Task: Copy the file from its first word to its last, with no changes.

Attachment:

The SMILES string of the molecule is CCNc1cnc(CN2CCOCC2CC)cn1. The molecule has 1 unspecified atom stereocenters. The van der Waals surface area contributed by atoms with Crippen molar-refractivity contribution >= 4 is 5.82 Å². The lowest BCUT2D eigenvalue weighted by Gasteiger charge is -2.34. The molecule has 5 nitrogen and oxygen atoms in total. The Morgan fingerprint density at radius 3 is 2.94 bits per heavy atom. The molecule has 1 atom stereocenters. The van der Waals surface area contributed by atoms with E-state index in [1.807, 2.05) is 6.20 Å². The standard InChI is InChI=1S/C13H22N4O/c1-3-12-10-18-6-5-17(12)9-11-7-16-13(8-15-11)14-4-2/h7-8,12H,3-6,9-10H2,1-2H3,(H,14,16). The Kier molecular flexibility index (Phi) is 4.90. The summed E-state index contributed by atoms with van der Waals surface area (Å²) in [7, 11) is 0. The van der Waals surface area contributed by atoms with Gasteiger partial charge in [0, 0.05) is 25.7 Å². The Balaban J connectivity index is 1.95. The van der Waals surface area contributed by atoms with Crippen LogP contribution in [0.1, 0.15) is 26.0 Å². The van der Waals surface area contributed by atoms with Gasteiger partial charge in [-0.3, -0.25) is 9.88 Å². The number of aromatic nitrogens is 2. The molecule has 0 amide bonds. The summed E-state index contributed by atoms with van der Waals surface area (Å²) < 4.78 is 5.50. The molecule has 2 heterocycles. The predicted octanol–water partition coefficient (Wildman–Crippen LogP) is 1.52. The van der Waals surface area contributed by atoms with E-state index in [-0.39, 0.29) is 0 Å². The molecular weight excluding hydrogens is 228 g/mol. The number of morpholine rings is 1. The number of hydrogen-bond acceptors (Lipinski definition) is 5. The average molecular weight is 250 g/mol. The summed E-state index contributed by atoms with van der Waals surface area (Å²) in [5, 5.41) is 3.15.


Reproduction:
The SMILES string of the molecule is CCNc1cnc(CN2CCOCC2CC)cn1. The molecule has 1 unspecified atom stereocenters. The van der Waals surface area contributed by atoms with Crippen molar-refractivity contribution >= 4 is 5.82 Å². The lowest BCUT2D eigenvalue weighted by Gasteiger charge is -2.34. The molecule has 5 nitrogen and oxygen atoms in total. The Morgan fingerprint density at radius 3 is 2.94 bits per heavy atom. The molecule has 1 atom stereocenters. The van der Waals surface area contributed by atoms with E-state index in [1.807, 2.05) is 6.20 Å². The standard InChI is InChI=1S/C13H22N4O/c1-3-12-10-18-6-5-17(12)9-11-7-16-13(8-15-11)14-4-2/h7-8,12H,3-6,9-10H2,1-2H3,(H,14,16). The Kier molecular flexibility index (Phi) is 4.90. The summed E-state index contributed by atoms with van der Waals surface area (Å²) in [7, 11) is 0. The van der Waals surface area contributed by atoms with Gasteiger partial charge in [0, 0.05) is 25.7 Å². The Balaban J connectivity index is 1.95. The van der Waals surface area contributed by atoms with Crippen LogP contribution in [0.1, 0.15) is 26.0 Å². The van der Waals surface area contributed by atoms with Gasteiger partial charge in [-0.3, -0.25) is 9.88 Å². The number of aromatic nitrogens is 2. The molecule has 0 amide bonds. The summed E-state index contributed by atoms with van der Waals surface area (Å²) < 4.78 is 5.50. The molecule has 2 heterocycles. The predicted octanol–water partition coefficient (Wildman–Crippen LogP) is 1.52. The van der Waals surface area contributed by atoms with E-state index in [-0.39, 0.29) is 0 Å². The molecular weight excluding hydrogens is 228 g/mol. The number of morpholine rings is 1. The number of hydrogen-bond acceptors (Lipinski definition) is 5. The average molecular weight is 250 g/mol. The summed E-state index contributed by atoms with van der Waals surface area (Å²) in [5, 5.41) is 3.15.